Luang Prabang: Monday 3rd March 2008

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Up early today for a 6:00am pickup. We watched the monks doing their dawn alms collection. Very beautiful to watch. A large family had come to give alms and they were the centre of attention with lots of tourists taking their photo, even before the monks arrived.

The monks came in single file in their saffron robes accepting rice, bananas and other food without acknowledgement. When their bowls were full, or just at their choosing they take some food out of their bowls and give it to some poor children who were standing at the side of the procession.

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We then walked through the local morning market. This was the most interesting market I had been through, selling some of the most bizarre items. Birds, a cooked dog cut into two, owls, bats, buffalo ears, snouts, tails and hooves, something that looked like a guinea pig, a loris, finches, river moss, various mushrooms and the usual assortment of fruit, vegetables and meat.

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I bought some small pancakes which were like balls made from coconut milk and palm sugar and they were delicious. They cost about 10,000Kip.

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We were then returned to our hotel for breakfast, a bit disappointing as our itinerary had indicated breakfast at a local café and I was quite sick of the usual hotel breakfasts.

Next we were off to Pak Ou caves. The boat ride up the Mekong was most enjoyable and the scenery with tall limestone mountains breathtaking.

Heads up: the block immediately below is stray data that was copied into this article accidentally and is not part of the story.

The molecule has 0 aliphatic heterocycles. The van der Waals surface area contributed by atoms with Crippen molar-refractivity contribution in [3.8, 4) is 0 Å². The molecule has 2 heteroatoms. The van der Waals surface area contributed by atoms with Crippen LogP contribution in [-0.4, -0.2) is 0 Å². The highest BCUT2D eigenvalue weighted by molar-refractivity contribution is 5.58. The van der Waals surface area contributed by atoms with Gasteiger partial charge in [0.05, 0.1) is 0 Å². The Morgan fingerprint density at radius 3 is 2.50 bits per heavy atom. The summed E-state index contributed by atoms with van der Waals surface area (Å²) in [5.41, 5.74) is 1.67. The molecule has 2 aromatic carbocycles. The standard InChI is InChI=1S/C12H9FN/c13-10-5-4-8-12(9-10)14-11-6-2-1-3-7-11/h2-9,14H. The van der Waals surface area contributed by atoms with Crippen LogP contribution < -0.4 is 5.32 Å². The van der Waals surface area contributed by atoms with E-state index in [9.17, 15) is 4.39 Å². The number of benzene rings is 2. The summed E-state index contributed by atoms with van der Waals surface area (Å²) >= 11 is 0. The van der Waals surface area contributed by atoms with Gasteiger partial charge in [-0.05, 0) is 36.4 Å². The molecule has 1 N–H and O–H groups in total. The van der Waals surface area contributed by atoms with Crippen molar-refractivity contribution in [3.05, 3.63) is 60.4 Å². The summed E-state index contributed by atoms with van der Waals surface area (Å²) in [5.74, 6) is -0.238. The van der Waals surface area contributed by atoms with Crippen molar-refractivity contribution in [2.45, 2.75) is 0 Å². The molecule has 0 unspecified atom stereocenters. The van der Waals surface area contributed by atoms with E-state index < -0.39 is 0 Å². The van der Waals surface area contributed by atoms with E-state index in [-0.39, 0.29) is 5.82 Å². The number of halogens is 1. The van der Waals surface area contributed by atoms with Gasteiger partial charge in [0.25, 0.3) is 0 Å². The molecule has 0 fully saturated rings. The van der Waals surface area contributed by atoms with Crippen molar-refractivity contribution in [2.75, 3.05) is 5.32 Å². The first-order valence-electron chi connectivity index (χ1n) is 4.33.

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The caves were intriguing – a collection of all sorts of Buddha statues added to each April by the local people.

The upper cave had fewer statues but more ambiance, being dark and a much deeper cave. The walk up nearly killed me though, I was very unfit and eating way too much good food and Beer Lao.

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Lunch was at a typical tourist restaurant across the river from the caves and was quite delicious. Fish, soup, some very tasty glass noodles and some other dish now lost in time.

On the return voyage we stopped at a small village. I tried some distilled rice whiskey and rice wine. The whiskey really packed a punch at 60% proof and the wine was really nice so I bought a couple of bottles. Michelle also bought an assortment of woven products. We visited a number of shops, including a lovely man who made traditional Laos violins out of either buffalo horns or coconut shells. He was very good at playing them too.

Another shop sold various animal parts, very likely not legal including eagle talons, bear claws, deer horns, etc.

Some boys were playing in the mud having mud fights as we were leaving. Throwing clods of mud at each other then jumping into the river to clean up.

We were returned to our hotel, but I decided to go for a walk through town.

I walked past piles of oranges, many massage spas and stopped for a coffee by the riverside. The coffee wasn’t that good, though they were getting better. I walked up to the foot bridge across the Nam Phan but didn’t pay the money to cross to the other side.

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I then walked back past many Wats, shops and tourists (it seems as though there are more tourists than locals in Luang Prabang) back to the hotel.

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We were picked up at 6:00pm and taken to see a Ramayana Show. The Traditional Laos dancing was followed by short dance performances by the Hmong and Khmu ethnic groups. We were then dropped off for dinner which wasn’t that good really, though the soup and chicken curry were quite nice. The fruit at the end was fantastic though, very sweet and juicy pineapple and papaya.

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After dinner we walked through the night market, buying lanterns and T-shirts then caught a tuk tuk back to our hotel completely out of kip.